Russian cautiously awaits Uzbekistan’s regime change
Rumors about Uzbekistan President Islam Karimov’s health and the likely succession have sparked concerns of possible destabilization in the volatile Central Asian region. Moscow will view any leadership change in Tashkent as an opportunity of increased engagement with new leaders.
MOSCOW (AT)–The Kremlin appeared to select a wait-and-see approach amid indications of the upcoming demise of Uzbekistan’s strongman and leadership change in the Central Asia’s most populous state.
As Uzbekistan’s President Islam Karimov was reported to have suffered a stroke and probably died, Moscow’s initial reaction was largely cautious. Reports of Karimov’s death remain unconfirmed, Dmitry Peskov, spokesman of the Russian President Vladimir Putin, announced on August 30. Russia continues to be in contact with the authorities of Uzbekistan, Peskov said.
On August 29, Karimov’s daughter Lola Karimova-Tillyaeva announced that Uzbekistan’s President was in intensive care following a stroke as he suffered a “cerebral hemorrhage.” But according to some media reports, Karimov had died on August 29. Uzbekistan’s government sources dismissed these reports, adding that Karimov’s rehabilitation would require “a certain period of time.” However, there were no official statements of denial.
In the meantime, Uzbekistan’s authorities also reportedly cancelled celebrations to mark the country’s Independence Day on September 1. Likewise, there were no official statements on that too.
According to Uzbekistan’s legislation, in the event of inability to perform duties, the President is due to be replaced till the next presidential poll by Chairman of Senate, Upper house of the Supreme Assembly of Uzbekistan. This post is currently held by Ilghizar Sabirov. However, this succession scenario is believed to be an unlikely event.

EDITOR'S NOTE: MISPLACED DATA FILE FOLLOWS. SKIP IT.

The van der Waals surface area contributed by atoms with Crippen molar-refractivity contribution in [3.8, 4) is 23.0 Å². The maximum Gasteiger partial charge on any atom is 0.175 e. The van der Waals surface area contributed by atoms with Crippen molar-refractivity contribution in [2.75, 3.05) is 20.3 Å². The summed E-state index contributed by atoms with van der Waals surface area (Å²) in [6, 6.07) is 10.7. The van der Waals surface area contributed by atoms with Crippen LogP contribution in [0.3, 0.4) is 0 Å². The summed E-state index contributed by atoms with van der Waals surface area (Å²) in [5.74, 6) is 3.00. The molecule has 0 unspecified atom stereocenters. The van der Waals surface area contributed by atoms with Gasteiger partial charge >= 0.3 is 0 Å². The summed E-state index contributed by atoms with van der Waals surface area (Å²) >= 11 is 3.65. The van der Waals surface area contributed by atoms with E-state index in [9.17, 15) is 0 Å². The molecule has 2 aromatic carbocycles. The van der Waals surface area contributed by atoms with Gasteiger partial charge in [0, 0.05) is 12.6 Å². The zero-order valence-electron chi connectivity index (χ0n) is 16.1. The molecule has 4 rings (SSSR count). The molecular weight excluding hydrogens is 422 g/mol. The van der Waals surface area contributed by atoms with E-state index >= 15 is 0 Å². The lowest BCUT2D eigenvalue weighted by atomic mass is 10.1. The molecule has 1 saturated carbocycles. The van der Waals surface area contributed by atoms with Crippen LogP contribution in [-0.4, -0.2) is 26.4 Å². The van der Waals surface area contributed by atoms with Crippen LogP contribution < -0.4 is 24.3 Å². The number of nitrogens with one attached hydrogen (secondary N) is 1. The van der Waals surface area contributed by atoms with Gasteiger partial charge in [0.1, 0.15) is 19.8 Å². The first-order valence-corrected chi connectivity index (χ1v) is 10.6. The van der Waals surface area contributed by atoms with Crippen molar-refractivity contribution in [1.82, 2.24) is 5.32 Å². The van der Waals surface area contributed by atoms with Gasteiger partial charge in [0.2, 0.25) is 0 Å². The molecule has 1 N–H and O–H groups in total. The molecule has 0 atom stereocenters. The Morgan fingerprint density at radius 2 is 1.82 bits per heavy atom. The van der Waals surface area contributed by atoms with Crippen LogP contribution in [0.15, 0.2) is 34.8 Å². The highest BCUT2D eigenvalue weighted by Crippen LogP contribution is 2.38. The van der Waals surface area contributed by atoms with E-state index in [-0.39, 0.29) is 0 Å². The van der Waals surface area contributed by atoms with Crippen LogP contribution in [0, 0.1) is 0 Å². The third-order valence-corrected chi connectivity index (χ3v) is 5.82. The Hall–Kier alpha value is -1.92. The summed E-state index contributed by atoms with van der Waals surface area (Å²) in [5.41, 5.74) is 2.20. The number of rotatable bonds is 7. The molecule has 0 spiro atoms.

There were media reports that deputy Prime Minister Roustam Azimov, one possible candidate for succession, was detained. Although the government sources dismissed these rumors, the reports appeared to come as an indication of power struggle within Uzbekistani elites.
Karimov, 78, headed former Soviet Uzbekistan since 1989, and became president of independent Uzbekistan in 1991. He had his powers extended for five more years by a referendum in 1995, and he was re-elected for yet another 5-year term in 2000. In 2002, another referendum allowed extension of the presidential term in office up to seven years.
In 2007, the Uzbek election commission ruled that Karimov still had a right to become a presidential candidate because he was claiming 7-year term for the first time since the country’s constitution was amended in 2002. In 2015, Karimov won Uzbekistan’s presidential poll in a yet another landslide, gaining 90% of the votes, according the Uzbek election commission. The Kremlin consistently supported Karimov’s landslides.
In recent years, Moscow has moved to build stronger economic relations with Karimov’s administration. Russia tried to pursue its economic, energy and security engagement with Uzbekistan. However, Uzbek leadership apparently preferred to refrain from any firm commitments.
In the past, Putin repeatedly hailed what he described as “relations of strategic partnership and alliance between Russia and Uzbekistan.” In 2004, Putin and Karimov met in Tashkent and signed a new partnership treaty.
But as the Kremlin tried to develop relations with Uzbekistan, Karimov remained non-committal. In 1992, Uzbekistan joined the post-Soviet security organization, Russia-led, Collective Security Treaty Organization (CSTO), then known as Tashkent Treaty group, but left it in 1998. In December 2006, Uzbekistan revived its membership in the CSTO, then left again 2012. Therefore, despite Moscow’s efforts to engage Tashkent, Karimov could hardly be viewed as Russia’s reliable partner in Central Asia.
Uzbekistan’s upcoming succession sparked concerns of possible destabilization in the volatile Central Asian region. However, succession in neighboring Turkmenistan appeared to indicate otherwise. Following a sudden demise of late Turkmen President Saparmurat Niyazov in 2006, he was peacefully and orderly replaced by Gurbanguly Berdymukhamedov without any domestic or regional destabilization.
The upcoming leadership change in Uzbekistan may be viewed in Moscow as an opportunity of increased engagement with new leaders in Tashkent. However, Turkmenistan’s succession ten years ago only entailed a decline in relations between Moscow and Ashgabat.
Sergei Blagov is a Moscow-based independent journalist and researcher. In the past three decades, he has been covering Asian affairs from Moscow, Russia, as well as Hanoi, Vietnam and Vientiane, Laos. He is the author of non-fiction books on Vietnam, and a contributor of a handbook for reporters.